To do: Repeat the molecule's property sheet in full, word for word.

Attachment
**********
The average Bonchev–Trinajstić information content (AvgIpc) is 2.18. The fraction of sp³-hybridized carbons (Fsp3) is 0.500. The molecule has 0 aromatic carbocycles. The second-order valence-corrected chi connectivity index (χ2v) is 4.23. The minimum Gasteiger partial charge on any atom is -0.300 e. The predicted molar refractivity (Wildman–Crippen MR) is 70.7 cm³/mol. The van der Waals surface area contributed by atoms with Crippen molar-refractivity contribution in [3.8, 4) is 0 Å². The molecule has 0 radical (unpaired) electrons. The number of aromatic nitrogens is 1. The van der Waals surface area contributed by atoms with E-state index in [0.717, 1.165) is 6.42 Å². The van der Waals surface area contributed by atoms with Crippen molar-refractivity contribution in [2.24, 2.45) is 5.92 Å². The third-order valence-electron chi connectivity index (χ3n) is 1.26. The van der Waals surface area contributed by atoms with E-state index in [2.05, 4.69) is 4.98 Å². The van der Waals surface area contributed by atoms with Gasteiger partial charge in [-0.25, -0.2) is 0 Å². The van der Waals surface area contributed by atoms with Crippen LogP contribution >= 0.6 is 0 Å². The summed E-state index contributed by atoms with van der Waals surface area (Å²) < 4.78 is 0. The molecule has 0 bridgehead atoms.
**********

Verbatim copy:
The average Bonchev–Trinajstić information content (AvgIpc) is 2.18. The fraction of sp³-hybridized carbons (Fsp3) is 0.500. The molecule has 0 aromatic carbocycles. The second-order valence-corrected chi connectivity index (χ2v) is 4.23. The minimum Gasteiger partial charge on any atom is -0.300 e. The predicted molar refractivity (Wildman–Crippen MR) is 70.7 cm³/mol. The van der Waals surface area contributed by atoms with Crippen molar-refractivity contribution in [3.8, 4) is 0 Å². The molecule has 0 radical (unpaired) electrons. The number of aromatic nitrogens is 1. The van der Waals surface area contributed by atoms with E-state index in [0.717, 1.165) is 6.42 Å². The van der Waals surface area contributed by atoms with Crippen molar-refractivity contribution in [2.24, 2.45) is 5.92 Å². The third-order valence-electron chi connectivity index (χ3n) is 1.26. The van der Waals surface area contributed by atoms with E-state index in [2.05, 4.69) is 4.98 Å². The van der Waals surface area contributed by atoms with Gasteiger partial charge in [-0.25, -0.2) is 0 Å². The van der Waals surface area contributed by atoms with Crippen LogP contribution >= 0.6 is 0 Å². The summed E-state index contributed by atoms with van der Waals surface area (Å²) < 4.78 is 0. The molecule has 0 bridgehead atoms.